As many celebrated Father’s Day this month, I found that my mind kept drifting to the families unable to celebrate, especially those currently separated in detention centers. I’ve said it before, but it bears repeating. Family separation is childhood trauma.
I take some comfort in knowing that in our community, CALM is working every day to keep families together, including supporting dads to be the best dads they can be. I sat down with Jose Montezuma, a home visitor and parenting facilitator at CALM. For nearly 20 years, Jose supported countless fathers in our community by helping them build healthy relationships with their children.
Jose leads CALM’s Supporting Father Involvement classes. During these 12- and 26-week evidence-based courses, fathers cover topics such as child development and healthy relationships, effects of domestic violence, positive parenting practices, and safety. Many of the fathers are referred by Child Welfare Services, though some reach out for support on their own. Class times are based on the fathers’ schedules to meet them whenever works best.
In his own words, Jose expands on his role as a therapist and the importance of supporting fathers in their journey to be the best they can be for their children:
I am a father of four, my oldest is 26 and my youngest is 10. I have three boys and one girl, all of whom I love unconditionally. When I was a young father, my son was born with Down syndrome and I learned that my family would need support from others. I was and am very involved in my son’s care and treatment. It has been an incredibly rewarding journey every step of the way.
Since the beginning, an important part of my job has been to support fathers. When I was a young dad, I did not see many Latino fathers pushing their children in strollers. When I pushed my daughter in her stroller, I was asked if I was a single father. I wanted to change that mentality, and that is what sparked my early passion for the work I do now.
When I teach a class and see the difference that it makes firsthand, I feel the most joy. Little things add up and can make huge differences in a child’s life. I love offering dads the skills and tools to make those differences for their kids.
I remember one time when I was working with a dad who had three girls and one boy, the boy was the youngest. The dad never took part in anything his girls were interested in, not with their school or soccer teams. Once his son was born, he didn’t have any tools to connect with him. He joined my class and we played a simple game of tossing the balloon back and forth with his child. After class, he asked for a handful of balloons to take home. I later saw him and his son still playing the game in the parking lot.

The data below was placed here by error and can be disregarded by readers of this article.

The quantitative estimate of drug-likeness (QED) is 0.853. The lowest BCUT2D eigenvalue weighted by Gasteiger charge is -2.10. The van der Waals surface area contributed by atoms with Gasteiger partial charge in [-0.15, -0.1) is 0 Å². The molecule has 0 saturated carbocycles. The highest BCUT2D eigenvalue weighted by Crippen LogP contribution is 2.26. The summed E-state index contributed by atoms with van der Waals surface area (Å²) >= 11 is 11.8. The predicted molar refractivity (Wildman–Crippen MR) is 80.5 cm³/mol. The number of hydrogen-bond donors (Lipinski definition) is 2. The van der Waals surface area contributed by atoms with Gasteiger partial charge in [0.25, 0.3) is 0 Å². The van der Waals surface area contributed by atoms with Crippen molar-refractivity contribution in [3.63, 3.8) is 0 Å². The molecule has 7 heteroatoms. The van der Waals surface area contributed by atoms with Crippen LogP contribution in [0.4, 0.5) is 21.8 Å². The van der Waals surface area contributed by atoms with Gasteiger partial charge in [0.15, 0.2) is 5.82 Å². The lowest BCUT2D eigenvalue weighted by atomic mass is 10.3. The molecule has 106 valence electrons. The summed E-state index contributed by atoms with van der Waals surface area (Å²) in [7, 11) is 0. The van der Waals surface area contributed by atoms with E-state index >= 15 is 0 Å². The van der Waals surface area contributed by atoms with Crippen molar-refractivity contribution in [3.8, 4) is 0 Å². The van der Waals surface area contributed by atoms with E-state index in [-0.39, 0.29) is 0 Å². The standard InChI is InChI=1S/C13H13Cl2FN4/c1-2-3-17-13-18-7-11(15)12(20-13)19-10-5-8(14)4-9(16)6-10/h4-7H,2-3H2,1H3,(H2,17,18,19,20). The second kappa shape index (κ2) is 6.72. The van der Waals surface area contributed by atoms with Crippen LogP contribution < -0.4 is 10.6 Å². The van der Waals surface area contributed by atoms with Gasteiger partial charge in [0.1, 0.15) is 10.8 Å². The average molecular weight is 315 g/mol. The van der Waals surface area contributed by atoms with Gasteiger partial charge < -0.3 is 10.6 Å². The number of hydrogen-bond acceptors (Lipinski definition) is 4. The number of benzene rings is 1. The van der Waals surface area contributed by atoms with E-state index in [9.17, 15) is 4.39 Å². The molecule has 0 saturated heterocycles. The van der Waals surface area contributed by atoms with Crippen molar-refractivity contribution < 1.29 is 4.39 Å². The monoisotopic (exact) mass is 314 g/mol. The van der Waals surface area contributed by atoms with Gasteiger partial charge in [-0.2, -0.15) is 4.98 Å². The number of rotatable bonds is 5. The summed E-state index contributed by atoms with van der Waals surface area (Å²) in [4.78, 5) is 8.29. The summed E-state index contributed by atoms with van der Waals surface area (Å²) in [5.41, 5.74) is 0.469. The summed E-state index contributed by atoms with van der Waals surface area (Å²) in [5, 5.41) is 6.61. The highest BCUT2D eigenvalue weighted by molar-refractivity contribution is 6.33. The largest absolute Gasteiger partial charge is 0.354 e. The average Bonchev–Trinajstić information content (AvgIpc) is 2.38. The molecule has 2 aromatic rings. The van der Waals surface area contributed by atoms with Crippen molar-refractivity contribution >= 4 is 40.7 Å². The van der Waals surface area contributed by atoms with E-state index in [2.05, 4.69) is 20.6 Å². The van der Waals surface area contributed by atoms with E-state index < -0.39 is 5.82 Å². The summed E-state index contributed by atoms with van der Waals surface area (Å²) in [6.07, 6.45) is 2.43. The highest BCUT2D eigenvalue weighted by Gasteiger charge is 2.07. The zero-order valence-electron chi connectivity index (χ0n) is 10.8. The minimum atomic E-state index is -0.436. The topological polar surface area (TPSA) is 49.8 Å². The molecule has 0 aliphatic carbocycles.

He began to connect with his son more by working together in the garden. The dad used to tell his son to go away while he was working in the yard, but now he teaches and educates him. And, he now also has the tools to engage with his daughters, engaging with their soccer teams and attending field trips. I have remained connected to this family and the father has told me repeatedly how much this program changed his life.
Dads are usually seen as providers, but that is not our only role. Just the other night, I shared a story with my class. I explained that I used to be the “tough disciplinary dad.” When my daughter was young, she wanted a pink Barbie bike with fringe on the handlebars more than anything. We didn’t have a lot, but we were able to get her the bike she wanted.
When I taught her how to ride it, we took the training wheels off and she fell a few times. I continued to encourage her, telling her to dust herself off and keep trying. When she was 25, I found a picture of that moment, when she learned to ride a bike for the first time.
Without showing her the picture, I asked her if she remembered her first bike and she said no. She said that what she did remember was me helping her. She remembered that I was there, that I encouraged her, and that I taught her to pick herself back up and try again.
My advice for dads is simple. Be there for your kids, be present and cheer them on. Those are the memories that they remember.
CALM is here to support fathers in all stages of their parenting journey. I am proud of the work that Jose — and all of the dads in our community — do each and every day. Together, we are protecting the most important relationship in the world.
— Alana Walczak is CEO of the nonprofit CALM (Child Abuse Listening Mediation), a leader in developing programs and services that effectively treat child abuse and promote healing, as well as programs that help prevent abuse through family strengthening and support. Click here for more information, or call 805.965.2376. Click here for previous columns. The opinions expressed are her own.